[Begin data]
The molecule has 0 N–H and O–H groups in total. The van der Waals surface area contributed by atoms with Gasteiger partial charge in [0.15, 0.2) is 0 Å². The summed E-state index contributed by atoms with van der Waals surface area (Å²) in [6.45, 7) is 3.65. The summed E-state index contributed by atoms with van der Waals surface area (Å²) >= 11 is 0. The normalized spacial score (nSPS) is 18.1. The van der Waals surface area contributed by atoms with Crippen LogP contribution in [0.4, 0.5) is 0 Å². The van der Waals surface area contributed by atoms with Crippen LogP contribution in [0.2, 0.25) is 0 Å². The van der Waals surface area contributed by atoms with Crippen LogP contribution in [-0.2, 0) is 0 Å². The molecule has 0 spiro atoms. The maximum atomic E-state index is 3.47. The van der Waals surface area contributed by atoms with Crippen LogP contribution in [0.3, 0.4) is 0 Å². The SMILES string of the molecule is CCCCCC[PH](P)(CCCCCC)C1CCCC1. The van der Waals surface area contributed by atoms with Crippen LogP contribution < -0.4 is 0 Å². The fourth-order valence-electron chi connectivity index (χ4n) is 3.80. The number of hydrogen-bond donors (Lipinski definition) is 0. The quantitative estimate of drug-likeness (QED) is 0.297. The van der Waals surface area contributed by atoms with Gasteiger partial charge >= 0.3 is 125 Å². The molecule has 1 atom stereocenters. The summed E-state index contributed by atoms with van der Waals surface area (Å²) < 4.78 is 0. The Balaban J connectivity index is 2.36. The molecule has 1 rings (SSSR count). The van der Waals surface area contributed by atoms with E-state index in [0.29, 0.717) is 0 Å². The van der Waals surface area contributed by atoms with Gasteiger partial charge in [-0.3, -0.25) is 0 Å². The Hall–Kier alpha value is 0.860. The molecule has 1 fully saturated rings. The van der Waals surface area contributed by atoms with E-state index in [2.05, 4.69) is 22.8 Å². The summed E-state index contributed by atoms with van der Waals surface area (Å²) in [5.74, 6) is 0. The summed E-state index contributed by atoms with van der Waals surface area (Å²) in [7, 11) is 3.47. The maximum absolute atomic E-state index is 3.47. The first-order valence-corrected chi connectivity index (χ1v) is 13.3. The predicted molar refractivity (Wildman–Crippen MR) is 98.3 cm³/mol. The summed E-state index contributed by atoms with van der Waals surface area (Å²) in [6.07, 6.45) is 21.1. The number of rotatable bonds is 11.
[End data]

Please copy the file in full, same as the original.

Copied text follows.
The molecule has 0 N–H and O–H groups in total. The van der Waals surface area contributed by atoms with Gasteiger partial charge in [0.15, 0.2) is 0 Å². The summed E-state index contributed by atoms with van der Waals surface area (Å²) in [6.45, 7) is 3.65. The summed E-state index contributed by atoms with van der Waals surface area (Å²) >= 11 is 0. The normalized spacial score (nSPS) is 18.1. The van der Waals surface area contributed by atoms with Crippen LogP contribution in [0.4, 0.5) is 0 Å². The van der Waals surface area contributed by atoms with Crippen LogP contribution in [0.2, 0.25) is 0 Å². The van der Waals surface area contributed by atoms with Crippen LogP contribution in [-0.2, 0) is 0 Å². The molecule has 0 spiro atoms. The maximum atomic E-state index is 3.47. The van der Waals surface area contributed by atoms with Crippen LogP contribution in [0.3, 0.4) is 0 Å². The SMILES string of the molecule is CCCCCC[PH](P)(CCCCCC)C1CCCC1. The van der Waals surface area contributed by atoms with Crippen LogP contribution < -0.4 is 0 Å². The fourth-order valence-electron chi connectivity index (χ4n) is 3.80. The number of hydrogen-bond donors (Lipinski definition) is 0. The quantitative estimate of drug-likeness (QED) is 0.297. The van der Waals surface area contributed by atoms with Gasteiger partial charge >= 0.3 is 125 Å². The molecule has 1 atom stereocenters. The summed E-state index contributed by atoms with van der Waals surface area (Å²) < 4.78 is 0. The Balaban J connectivity index is 2.36. The molecule has 1 rings (SSSR count). The van der Waals surface area contributed by atoms with E-state index in [0.29, 0.717) is 0 Å². The van der Waals surface area contributed by atoms with Gasteiger partial charge in [-0.3, -0.25) is 0 Å². The Hall–Kier alpha value is 0.860. The molecule has 1 fully saturated rings. The van der Waals surface area contributed by atoms with E-state index in [2.05, 4.69) is 22.8 Å². The summed E-state index contributed by atoms with van der Waals surface area (Å²) in [5.74, 6) is 0. The summed E-state index contributed by atoms with van der Waals surface area (Å²) in [7, 11) is 3.47. The maximum absolute atomic E-state index is 3.47. The first-order valence-corrected chi connectivity index (χ1v) is 13.3. The predicted molar refractivity (Wildman–Crippen MR) is 98.3 cm³/mol. The summed E-state index contributed by atoms with van der Waals surface area (Å²) in [6.07, 6.45) is 21.1. The number of rotatable bonds is 11.